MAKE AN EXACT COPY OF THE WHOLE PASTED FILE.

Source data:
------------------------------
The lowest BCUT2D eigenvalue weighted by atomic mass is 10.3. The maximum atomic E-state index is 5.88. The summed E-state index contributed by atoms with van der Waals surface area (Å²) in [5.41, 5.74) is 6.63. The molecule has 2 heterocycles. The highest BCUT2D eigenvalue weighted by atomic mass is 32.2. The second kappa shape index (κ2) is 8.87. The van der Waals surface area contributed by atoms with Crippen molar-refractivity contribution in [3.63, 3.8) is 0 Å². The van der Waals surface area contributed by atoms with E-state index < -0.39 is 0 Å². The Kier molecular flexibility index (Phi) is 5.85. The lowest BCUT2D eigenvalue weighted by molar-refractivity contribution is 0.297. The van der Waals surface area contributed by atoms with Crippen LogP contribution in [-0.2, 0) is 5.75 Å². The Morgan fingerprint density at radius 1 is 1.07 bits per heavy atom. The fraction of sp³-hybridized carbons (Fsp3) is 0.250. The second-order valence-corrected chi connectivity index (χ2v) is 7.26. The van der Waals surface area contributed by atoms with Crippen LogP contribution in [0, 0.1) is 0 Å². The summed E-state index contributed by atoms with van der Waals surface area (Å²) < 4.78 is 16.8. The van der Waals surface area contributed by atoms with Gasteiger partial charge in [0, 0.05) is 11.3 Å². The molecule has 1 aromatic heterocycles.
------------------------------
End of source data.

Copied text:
The lowest BCUT2D eigenvalue weighted by atomic mass is 10.3. The maximum atomic E-state index is 5.88. The summed E-state index contributed by atoms with van der Waals surface area (Å²) in [5.41, 5.74) is 6.63. The molecule has 2 heterocycles. The highest BCUT2D eigenvalue weighted by atomic mass is 32.2. The second kappa shape index (κ2) is 8.87. The van der Waals surface area contributed by atoms with Crippen molar-refractivity contribution in [3.63, 3.8) is 0 Å². The van der Waals surface area contributed by atoms with E-state index < -0.39 is 0 Å². The Kier molecular flexibility index (Phi) is 5.85. The lowest BCUT2D eigenvalue weighted by molar-refractivity contribution is 0.297. The van der Waals surface area contributed by atoms with Crippen LogP contribution in [-0.2, 0) is 5.75 Å². The Morgan fingerprint density at radius 1 is 1.07 bits per heavy atom. The fraction of sp³-hybridized carbons (Fsp3) is 0.250. The second-order valence-corrected chi connectivity index (χ2v) is 7.26. The van der Waals surface area contributed by atoms with Crippen LogP contribution in [0, 0.1) is 0 Å². The summed E-state index contributed by atoms with van der Waals surface area (Å²) < 4.78 is 16.8. The van der Waals surface area contributed by atoms with Gasteiger partial charge in [0, 0.05) is 11.3 Å². The molecule has 1 aromatic heterocycles.